If a commercial treaty with G B, on Terms of Equality, cannot be obtained, I hope, for my own part, this will be the consequence— It would add much to my enjoyment to find your Labors in this Negotiation as effectual and beneficial as were those in the United Provinces— I have every inducement to wish you success—
Permit me to put a question or two—, which Gentlemen in the mercantile Line must excuse. Does our existance as a Nation depend upon Commerce?— is that an object of the first magnitude or even of the second? do not these States depend firstly and principally upon their Agriculture—and nextly upon their Manufactures? and do not many persons, of great ingenuity argue against an extensive trade, as ruinous to the manners of a Republic, and scarcely allow the necessary intercourse of Merchants a third rank in the political Scale?—
The relative Situation of the Powers in Europe to one another, rendering the encouragement and extension of Trade necessary to their well being, is unlike that of this Nation— Yet we seem to take up with their Sentiments and their Prejudices, and apply them to ourselves— We are, say many here, an undone people without a free and full extension of our Commerce—whereas, perhap, the contrary may be true— that with such an unlimited Trade we might soon ruin ourselves—toward which event we have already tended fast— Our thirst for this profession is beyond our means; and were we indulged we should very soon be at the disposal of those Nations who would give us Credit—
It is time that we made a pause; thanks to the People of G Britain their conduct has lead to it—
Our internal Resources are infinite. We are, abstractedly considered, great—or rather have the power completely to render ourselves so—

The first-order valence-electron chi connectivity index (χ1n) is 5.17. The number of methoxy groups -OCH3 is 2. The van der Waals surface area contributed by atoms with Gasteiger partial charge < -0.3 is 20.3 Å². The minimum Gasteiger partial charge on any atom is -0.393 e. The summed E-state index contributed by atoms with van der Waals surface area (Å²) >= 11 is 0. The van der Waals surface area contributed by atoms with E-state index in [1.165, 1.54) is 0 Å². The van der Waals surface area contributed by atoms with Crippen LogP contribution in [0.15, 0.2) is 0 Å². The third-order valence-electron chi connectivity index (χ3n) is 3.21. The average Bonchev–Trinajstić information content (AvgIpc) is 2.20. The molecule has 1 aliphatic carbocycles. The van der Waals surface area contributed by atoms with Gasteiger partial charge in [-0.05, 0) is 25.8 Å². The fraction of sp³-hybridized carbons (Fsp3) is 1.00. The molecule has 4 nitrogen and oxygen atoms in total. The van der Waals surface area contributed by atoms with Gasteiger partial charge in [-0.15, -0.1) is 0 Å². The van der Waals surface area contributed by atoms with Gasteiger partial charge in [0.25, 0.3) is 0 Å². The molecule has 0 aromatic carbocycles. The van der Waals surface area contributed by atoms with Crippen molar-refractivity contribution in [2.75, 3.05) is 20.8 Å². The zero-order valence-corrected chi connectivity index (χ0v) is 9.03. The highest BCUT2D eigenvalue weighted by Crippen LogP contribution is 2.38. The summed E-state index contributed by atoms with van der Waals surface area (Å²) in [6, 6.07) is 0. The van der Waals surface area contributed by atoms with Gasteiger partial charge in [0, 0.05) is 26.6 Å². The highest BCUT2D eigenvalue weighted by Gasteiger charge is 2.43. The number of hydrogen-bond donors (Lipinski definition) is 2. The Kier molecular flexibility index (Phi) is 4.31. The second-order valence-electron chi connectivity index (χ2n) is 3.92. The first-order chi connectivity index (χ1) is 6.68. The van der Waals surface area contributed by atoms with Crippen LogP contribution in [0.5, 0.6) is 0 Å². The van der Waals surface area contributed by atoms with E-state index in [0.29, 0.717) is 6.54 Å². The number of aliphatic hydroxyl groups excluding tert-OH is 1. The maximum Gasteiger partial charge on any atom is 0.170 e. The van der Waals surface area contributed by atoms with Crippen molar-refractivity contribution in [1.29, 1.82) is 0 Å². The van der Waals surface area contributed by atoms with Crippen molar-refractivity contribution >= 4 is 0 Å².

Shall I tresspass too far by adding, that it appears to me, that every encouragement should be given by the several Legislatures And by Individuals of influence, to the improvement of Agriculture, which will encrease our exports, and of our Manufactures, which will lessen our imports & render us less dependent: while, at the same time, Commerce should be protected and encouraged as far is consistent with these Objects—further is certainly an injury— No one has a fuller Idea of the Benefits to a Country resulting from Trade than I have, and no one wishes health to it more— But the great whole of my Nation is dearer to me than any particular profession in it— If these my opinions respecting trade are wrong I hope to be put right—for my public and private conduct must follow them— but I trespass on your important time—
In a former letter I acquainted You that a foederal Court was appointed to be held at Williamsburg in June, for the purpose of determining our Claim to Lands Westward of the River Hudson—6 this was adjourned to November, on account of some of the Judges declining to act— Others are appointed in their room—and our Agents are pleased with the Characters of the Judges, collectively — As much as I expect will be effected if New York is prevented from engrossing these Lands, & thereby becoming too important—
Mrs & Miss Dalton request their respectful regards may be tendered to Mrs Adams—
I am with the most affectionate Esteem / Your obliged Friend & / most humble Servant
RC (Adams Papers); internal address: “His Excellency John Adams—”
1. Vol. 16:542–543.
2. The enclosure has not been found, but it was presumably the 23 June “Act for the Regulation of Navigation and Commerce,” for which see William Smith’s letter of 2 May, note 2, above. For the very similar New Hampshire law, see Elbridge Gerry’s 14 July letter, and note 4, above.
3. For the 12 Dec. 1783 Virginia law that prohibited imports from the British West Indies and only partially empowered Congress to regulate trade, while retaining state control over exports and other British imports, see vol. 16:58–59, 118.